It is estimated that the U.K. government saves up to £1,540 per year for each person moving into senior living, according to Jones, Lang, LaSalle (opens new window) (JLL) and there is an appetite for something that bridges the gap between general needs and residential care homes.
However, among the key findings from the 2022 National Housing Federation (opens new window) (NHF) supported & older people’s housing development survey, there were some significant barriers to new development, including low levels of capital grant; planning & shortage of land; and the reduction in commissioned support.
This is not a new phenomenon - ever since I have been working in the sector we haven't been able to build specialised housing quickly enough or at sufficient scale to meet the demands of an ageing population. It seems to me that one of the ways of mitigating this is to make optimum use of existing sheltered housing blocks that are under-used and in many cases unlettable due to deterioration and failing to meet the expectations of the modern pensioner. I believe they can be modernised & remodelled in order to help meet demand both now and in the future.
For a number of years I commissioned Older People’s Supported Housing in a local authority. One of our projects was in partnership with a Housing Association who were modernising one of their sheltered blocks. The scheme consisted of outdated bedsits with off-corridor bathrooms; and a programme of updating them to one bedroom flats with integral bathrooms, was underway. The residents were not moved out while the building work was undertaken. Voids were held as they became available and people were moved to an empty flat while their flat was being refurbished. The number of units (34) remained the same despite the modernisation as the design made better use of the space. The council were moving towards subsidising housing with care, rather than accommodation-only services and a model that came to be known as “sheltered plus” was developed. This enabled people to continue to live independently behind their own front door with care available when needed, preventing a move to a more institutionalised setting such as a Care Home. 17 of the 34 flats are nominated by Social Care. The Landlord’s Housing Support team then carry out a lifestyle assessment and in the vast majority of cases, agree to the allocation. Voids are kept to a minimum.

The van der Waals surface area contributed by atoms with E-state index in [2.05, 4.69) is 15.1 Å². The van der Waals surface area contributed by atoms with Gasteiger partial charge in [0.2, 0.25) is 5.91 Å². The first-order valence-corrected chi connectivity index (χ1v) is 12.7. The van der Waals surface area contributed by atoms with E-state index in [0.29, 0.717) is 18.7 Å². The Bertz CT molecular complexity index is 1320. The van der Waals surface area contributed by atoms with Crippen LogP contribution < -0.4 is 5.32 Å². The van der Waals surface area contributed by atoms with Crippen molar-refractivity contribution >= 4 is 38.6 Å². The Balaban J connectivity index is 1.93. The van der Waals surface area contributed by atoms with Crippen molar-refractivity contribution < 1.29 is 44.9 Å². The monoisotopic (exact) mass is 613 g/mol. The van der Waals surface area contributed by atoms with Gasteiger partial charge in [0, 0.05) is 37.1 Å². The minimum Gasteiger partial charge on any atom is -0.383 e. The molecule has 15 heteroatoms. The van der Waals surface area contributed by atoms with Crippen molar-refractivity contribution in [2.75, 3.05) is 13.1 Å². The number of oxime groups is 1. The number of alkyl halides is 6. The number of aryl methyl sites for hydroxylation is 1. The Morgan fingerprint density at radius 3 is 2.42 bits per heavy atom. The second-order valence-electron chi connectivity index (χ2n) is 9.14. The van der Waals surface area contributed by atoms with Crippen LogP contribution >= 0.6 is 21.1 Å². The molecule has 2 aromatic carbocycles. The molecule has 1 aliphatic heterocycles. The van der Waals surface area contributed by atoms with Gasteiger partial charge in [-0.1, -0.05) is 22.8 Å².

Currently, day time care cover is provided by an on-site care team, delivered by a contractor based at a nearby Extra Care scheme. The Landlord reports that on the whole the original residents have appreciated the opportunity for them to age in place. They had previous experience of people having to move into Extra Care or a Care Home when their needs increased. Assimilation between the previous tenants and the people moving in and receiving care has generally been very good, with support being provided by the HA’s Housing Support team & Resident Engagement Team as well as the Council’s Extra Care Officers. The Landlord has also provided a shed and greenhouse as well as a range of activities which have broken down barriers. The Care Commissioner reports that it works really well for those customers who have lower level needs than usually associated with Extra Care but higher than could be supported in the wider community. It prevents the deterioration that sometimes occurs as a result of isolation. As needs at the scheme increase, the council will look to commission night time cover but it is not needed at the moment. The service is linked to the care contract at nearby Extra Care and is therefore financially viable even though a relatively low level of care is being funded.